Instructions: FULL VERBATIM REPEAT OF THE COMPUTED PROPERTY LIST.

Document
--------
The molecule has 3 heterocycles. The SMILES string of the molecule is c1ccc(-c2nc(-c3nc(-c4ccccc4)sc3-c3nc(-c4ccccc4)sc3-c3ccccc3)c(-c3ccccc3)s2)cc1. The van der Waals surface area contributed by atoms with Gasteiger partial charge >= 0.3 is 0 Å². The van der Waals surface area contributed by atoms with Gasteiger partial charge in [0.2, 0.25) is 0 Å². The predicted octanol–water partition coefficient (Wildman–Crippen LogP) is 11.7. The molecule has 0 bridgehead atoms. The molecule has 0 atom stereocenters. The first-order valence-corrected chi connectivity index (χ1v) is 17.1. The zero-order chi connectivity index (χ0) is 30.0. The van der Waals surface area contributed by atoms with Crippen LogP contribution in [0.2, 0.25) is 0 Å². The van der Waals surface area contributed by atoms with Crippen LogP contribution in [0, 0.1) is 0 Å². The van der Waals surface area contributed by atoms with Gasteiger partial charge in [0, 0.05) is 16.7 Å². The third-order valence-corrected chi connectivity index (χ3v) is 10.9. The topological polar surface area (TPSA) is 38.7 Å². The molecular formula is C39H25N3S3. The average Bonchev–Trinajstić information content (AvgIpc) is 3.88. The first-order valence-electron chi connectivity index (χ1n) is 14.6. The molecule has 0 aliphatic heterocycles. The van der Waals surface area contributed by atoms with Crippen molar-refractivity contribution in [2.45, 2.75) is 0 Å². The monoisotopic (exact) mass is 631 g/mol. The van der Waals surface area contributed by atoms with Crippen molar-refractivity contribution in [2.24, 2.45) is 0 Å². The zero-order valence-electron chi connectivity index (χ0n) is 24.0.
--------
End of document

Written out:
The molecule has 3 heterocycles. The SMILES string of the molecule is c1ccc(-c2nc(-c3nc(-c4ccccc4)sc3-c3nc(-c4ccccc4)sc3-c3ccccc3)c(-c3ccccc3)s2)cc1. The van der Waals surface area contributed by atoms with Gasteiger partial charge >= 0.3 is 0 Å². The van der Waals surface area contributed by atoms with Gasteiger partial charge in [0.2, 0.25) is 0 Å². The predicted octanol–water partition coefficient (Wildman–Crippen LogP) is 11.7. The molecule has 0 bridgehead atoms. The molecule has 0 atom stereocenters. The first-order valence-corrected chi connectivity index (χ1v) is 17.1. The zero-order chi connectivity index (χ0) is 30.0. The van der Waals surface area contributed by atoms with Crippen LogP contribution in [0.2, 0.25) is 0 Å². The van der Waals surface area contributed by atoms with Crippen LogP contribution in [0, 0.1) is 0 Å². The van der Waals surface area contributed by atoms with Gasteiger partial charge in [0, 0.05) is 16.7 Å². The third-order valence-corrected chi connectivity index (χ3v) is 10.9. The topological polar surface area (TPSA) is 38.7 Å². The molecular formula is C39H25N3S3. The average Bonchev–Trinajstić information content (AvgIpc) is 3.88. The first-order valence-electron chi connectivity index (χ1n) is 14.6. The molecule has 0 aliphatic heterocycles. The van der Waals surface area contributed by atoms with Crippen molar-refractivity contribution in [2.45, 2.75) is 0 Å². The monoisotopic (exact) mass is 631 g/mol. The van der Waals surface area contributed by atoms with Crippen molar-refractivity contribution in [2.24, 2.45) is 0 Å². The zero-order valence-electron chi connectivity index (χ0n) is 24.0.